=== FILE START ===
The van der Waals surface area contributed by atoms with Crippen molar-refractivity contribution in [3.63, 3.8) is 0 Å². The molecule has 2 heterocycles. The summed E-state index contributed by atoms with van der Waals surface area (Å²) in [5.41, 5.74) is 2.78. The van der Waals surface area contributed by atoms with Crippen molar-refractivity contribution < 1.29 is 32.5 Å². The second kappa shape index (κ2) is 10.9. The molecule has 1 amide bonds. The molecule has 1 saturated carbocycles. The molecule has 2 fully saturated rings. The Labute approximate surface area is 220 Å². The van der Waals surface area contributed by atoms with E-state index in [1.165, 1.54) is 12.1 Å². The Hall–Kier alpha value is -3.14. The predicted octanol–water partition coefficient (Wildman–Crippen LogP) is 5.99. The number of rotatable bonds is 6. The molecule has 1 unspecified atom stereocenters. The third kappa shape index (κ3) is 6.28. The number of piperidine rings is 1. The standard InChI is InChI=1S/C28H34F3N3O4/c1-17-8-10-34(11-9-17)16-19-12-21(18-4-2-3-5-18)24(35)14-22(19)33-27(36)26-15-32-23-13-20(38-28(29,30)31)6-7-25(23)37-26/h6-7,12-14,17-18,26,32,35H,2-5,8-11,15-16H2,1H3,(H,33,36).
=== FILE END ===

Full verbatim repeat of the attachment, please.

The van der Waals surface area contributed by atoms with Crippen molar-refractivity contribution in [3.63, 3.8) is 0 Å². The molecule has 2 heterocycles. The summed E-state index contributed by atoms with van der Waals surface area (Å²) in [5.41, 5.74) is 2.78. The van der Waals surface area contributed by atoms with Crippen molar-refractivity contribution < 1.29 is 32.5 Å². The second kappa shape index (κ2) is 10.9. The molecule has 1 amide bonds. The molecule has 1 saturated carbocycles. The molecule has 2 fully saturated rings. The Labute approximate surface area is 220 Å². The van der Waals surface area contributed by atoms with E-state index in [1.165, 1.54) is 12.1 Å². The Hall–Kier alpha value is -3.14. The predicted octanol–water partition coefficient (Wildman–Crippen LogP) is 5.99. The number of rotatable bonds is 6. The molecule has 1 unspecified atom stereocenters. The third kappa shape index (κ3) is 6.28. The number of piperidine rings is 1. The standard InChI is InChI=1S/C28H34F3N3O4/c1-17-8-10-34(11-9-17)16-19-12-21(18-4-2-3-5-18)24(35)14-22(19)33-27(36)26-15-32-23-13-20(38-28(29,30)31)6-7-25(23)37-26/h6-7,12-14,17-18,26,32,35H,2-5,8-11,15-16H2,1H3,(H,33,36).